By EPA Administrator Gina McCarthy
Today, the U.S. Environmental Protection Agency (EPA), in partnership with the Army Corps of Engineers (USACE), is taking action to protect the precious waters and natural resources that sustain our way of life.
Water is the lifeblood of American agriculture. The 1930s taught us that enduring lesson. Fueled by historic drought and dryness, the Dust Bowl in the "dirty thirties" plagued the Great Plains and devastated crops and livelihoods. The threat to clean, usable water came to a tipping point in the late 60s and early 70s, when water pollution was so dense, a river in Ohio caught fire.
That’s why, in 1972, Congress passed the Clean Water Act to protect our rivers, lakes, streams, and wetlands. For more than four decades, the Clean Water Act has safeguarded drinkable water and unspoiled places to hunt, fish, swim, and play. The law didn't just defend the mighty Mississippi or our Great Lakes; it also protected the smaller streams and wetlands that weave together a vast, interconnected system. It recognized that healthy families and farms downstream are beholden to healthy headwaters upstream.
Incredibly, one in three Americans can thank those seasonal, rain-dependent, headwater streams for delivering clean water to drink. From manufacturing and outdoor recreation to farming the fuel, food, and fiber that feed our nation—water is critical to every sector of our economy, accounting for billions in economic productivity.
Unfortunately, over the last decade, the Clean Water Act has been bogged down by confusion. Two complex court decisions narrowed legal protections and muddled everyone’s understanding of what waters are—or are not—covered under the law. Protections have been especially confusing for those smaller, interconnected streams and wetlands.
That’s why our action is so important. Based on sound science and the law, we’re proposing a Clean Water Act rule that clarifies which waters are protected—with an eye toward those vital waters upstream.
Some in the agricultural community might think that this rule will broaden the reach of EPA regulations—but that’s simply not the case. Our proposed rule will not add to or expand the scope of waters historically protected under the Clean Water Act. It will not regulate groundwater or tile drainage systems; and it will not increase regulation of ditches (whether they are irrigation or drainage).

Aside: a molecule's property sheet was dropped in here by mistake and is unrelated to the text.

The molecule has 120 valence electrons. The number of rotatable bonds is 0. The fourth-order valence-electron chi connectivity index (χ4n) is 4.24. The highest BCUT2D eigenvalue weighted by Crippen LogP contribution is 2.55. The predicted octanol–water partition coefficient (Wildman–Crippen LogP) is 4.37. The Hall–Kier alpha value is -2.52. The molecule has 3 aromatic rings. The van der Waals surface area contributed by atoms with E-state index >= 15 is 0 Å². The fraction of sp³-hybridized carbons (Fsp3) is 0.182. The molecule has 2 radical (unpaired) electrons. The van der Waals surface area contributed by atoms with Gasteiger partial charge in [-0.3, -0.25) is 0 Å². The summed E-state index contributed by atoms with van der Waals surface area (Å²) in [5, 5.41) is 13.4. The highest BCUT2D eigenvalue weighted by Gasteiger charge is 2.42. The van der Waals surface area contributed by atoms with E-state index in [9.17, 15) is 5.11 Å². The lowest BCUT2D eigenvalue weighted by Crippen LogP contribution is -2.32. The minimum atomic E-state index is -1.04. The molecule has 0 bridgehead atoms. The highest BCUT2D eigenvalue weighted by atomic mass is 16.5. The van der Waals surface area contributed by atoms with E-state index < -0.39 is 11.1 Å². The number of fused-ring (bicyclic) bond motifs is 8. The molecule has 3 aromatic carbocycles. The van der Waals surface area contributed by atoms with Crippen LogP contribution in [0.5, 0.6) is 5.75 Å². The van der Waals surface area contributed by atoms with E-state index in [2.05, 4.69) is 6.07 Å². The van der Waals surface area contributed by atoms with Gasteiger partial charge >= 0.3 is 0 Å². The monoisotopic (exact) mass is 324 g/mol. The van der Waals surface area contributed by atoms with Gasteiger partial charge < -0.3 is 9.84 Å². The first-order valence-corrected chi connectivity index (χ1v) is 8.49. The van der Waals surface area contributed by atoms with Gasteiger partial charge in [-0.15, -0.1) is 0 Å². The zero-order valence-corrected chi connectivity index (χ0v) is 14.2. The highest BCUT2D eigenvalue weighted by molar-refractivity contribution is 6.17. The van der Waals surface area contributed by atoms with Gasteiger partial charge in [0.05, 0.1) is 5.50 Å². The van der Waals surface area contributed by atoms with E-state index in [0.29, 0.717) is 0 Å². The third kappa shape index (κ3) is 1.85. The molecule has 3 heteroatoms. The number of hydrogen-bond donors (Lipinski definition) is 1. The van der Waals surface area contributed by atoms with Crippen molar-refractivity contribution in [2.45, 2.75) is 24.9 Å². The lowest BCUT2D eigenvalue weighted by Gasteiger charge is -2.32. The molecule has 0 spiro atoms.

By working arm in arm with the U.S. Department of Agriculture (USDA), we made sure we’re addressing farmers’ concerns up front. The rule keeps intact existing Clean Water Act exemptions for agricultural activities that farmers count on. But it doesn’t stop there—it does more for farmers by actually expanding those exemptions. We worked with USDA’s Natural Resource Conservation Service and USACE to exempt 53 additional conservation practices. These practices are familiar to many farmers, who know their benefits to business, the land, and water resources. Conservation is an all-around win.
The bottom line is this: before the rule—producers were uncertain whether they needed certain types of permits (for discharges of dredged or fill material). After the rule—if producers choose to partake in any of the 53 conservation practices detailed in the proposal—they won’t need those permits or pre-approval.
We’ve come a long way since the Dust Bowl—but from Midwestern cornfields to avocados on the coast, recent record-setting droughts have been trampling crops nationwide. Our farmers’ hardships serve as a stark reminder of the importance of water management and clean water protection.
That’s why we need your advice to get this rule right. We’re holding discussions around the country and gathering input to help shape the final rule. Visit www.epa.gov/uswaters to learn more about our proposal and the Clean Water Act.
When President Obama traveled to Fresno, CA to tour a farm hard hit by devastating drought, he acknowledged that although we may not all agree on everything—we can all at least agree that "we can't keep on doing business as usual." Drought resilience and relief go hand in hand with safeguarding our precious water supplies. That’s the goal of this proposed rule: to make Clean Water Act protections clearer; to bolster a strong agricultural economy; and to live up to the high bar set by America’s original conservationists and environmental stewards—our farmers and ranchers.
For More Information
Read the EPA’s Fact Sheet: How the Proposed Waters of the U.S. Rule Benefits Agriculture
EPA Proposes to Clarify When Federal Water Permits are Required
The Obama administration proposed new rules to identify what waterways are subject to federal regulation, a revision that has been opposed by farmers and builders.
Related story: Every Last Drop: A Water Conservation Q&A